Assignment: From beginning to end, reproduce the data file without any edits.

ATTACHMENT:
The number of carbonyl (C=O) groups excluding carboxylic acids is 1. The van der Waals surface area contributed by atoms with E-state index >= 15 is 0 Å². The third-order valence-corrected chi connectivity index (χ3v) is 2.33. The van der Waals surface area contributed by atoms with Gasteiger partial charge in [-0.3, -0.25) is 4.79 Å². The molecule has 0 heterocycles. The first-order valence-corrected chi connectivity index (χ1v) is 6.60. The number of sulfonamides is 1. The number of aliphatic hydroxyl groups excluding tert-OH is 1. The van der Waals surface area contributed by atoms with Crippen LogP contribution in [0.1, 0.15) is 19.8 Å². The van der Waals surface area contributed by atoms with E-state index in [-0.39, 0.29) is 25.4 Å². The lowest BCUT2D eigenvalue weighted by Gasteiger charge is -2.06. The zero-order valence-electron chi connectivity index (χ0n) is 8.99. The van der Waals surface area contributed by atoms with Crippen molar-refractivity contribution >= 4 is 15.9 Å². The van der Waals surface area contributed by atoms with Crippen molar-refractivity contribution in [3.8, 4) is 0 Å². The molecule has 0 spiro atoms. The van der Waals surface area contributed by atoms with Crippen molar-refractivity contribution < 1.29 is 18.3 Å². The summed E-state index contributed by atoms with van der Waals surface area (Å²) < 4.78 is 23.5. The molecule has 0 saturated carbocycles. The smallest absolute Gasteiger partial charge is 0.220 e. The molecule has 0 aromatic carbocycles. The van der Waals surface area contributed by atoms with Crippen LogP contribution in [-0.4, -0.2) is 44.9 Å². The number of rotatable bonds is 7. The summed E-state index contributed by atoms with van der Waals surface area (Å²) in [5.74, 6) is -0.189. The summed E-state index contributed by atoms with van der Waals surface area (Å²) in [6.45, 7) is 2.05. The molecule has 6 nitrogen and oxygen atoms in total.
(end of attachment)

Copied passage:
The number of carbonyl (C=O) groups excluding carboxylic acids is 1. The van der Waals surface area contributed by atoms with E-state index >= 15 is 0 Å². The third-order valence-corrected chi connectivity index (χ3v) is 2.33. The van der Waals surface area contributed by atoms with Gasteiger partial charge in [-0.3, -0.25) is 4.79 Å². The molecule has 0 heterocycles. The first-order valence-corrected chi connectivity index (χ1v) is 6.60. The number of sulfonamides is 1. The number of aliphatic hydroxyl groups excluding tert-OH is 1. The van der Waals surface area contributed by atoms with Crippen LogP contribution in [0.1, 0.15) is 19.8 Å². The van der Waals surface area contributed by atoms with E-state index in [-0.39, 0.29) is 25.4 Å². The lowest BCUT2D eigenvalue weighted by Gasteiger charge is -2.06. The zero-order valence-electron chi connectivity index (χ0n) is 8.99. The van der Waals surface area contributed by atoms with Crippen molar-refractivity contribution >= 4 is 15.9 Å². The van der Waals surface area contributed by atoms with Crippen molar-refractivity contribution in [3.8, 4) is 0 Å². The molecule has 0 spiro atoms. The van der Waals surface area contributed by atoms with Crippen molar-refractivity contribution < 1.29 is 18.3 Å². The summed E-state index contributed by atoms with van der Waals surface area (Å²) < 4.78 is 23.5. The molecule has 0 saturated carbocycles. The smallest absolute Gasteiger partial charge is 0.220 e. The molecule has 0 aromatic carbocycles. The van der Waals surface area contributed by atoms with Crippen LogP contribution in [-0.4, -0.2) is 44.9 Å². The number of rotatable bonds is 7. The summed E-state index contributed by atoms with van der Waals surface area (Å²) in [5.74, 6) is -0.189. The summed E-state index contributed by atoms with van der Waals surface area (Å²) in [6.45, 7) is 2.05. The molecule has 6 nitrogen and oxygen atoms in total.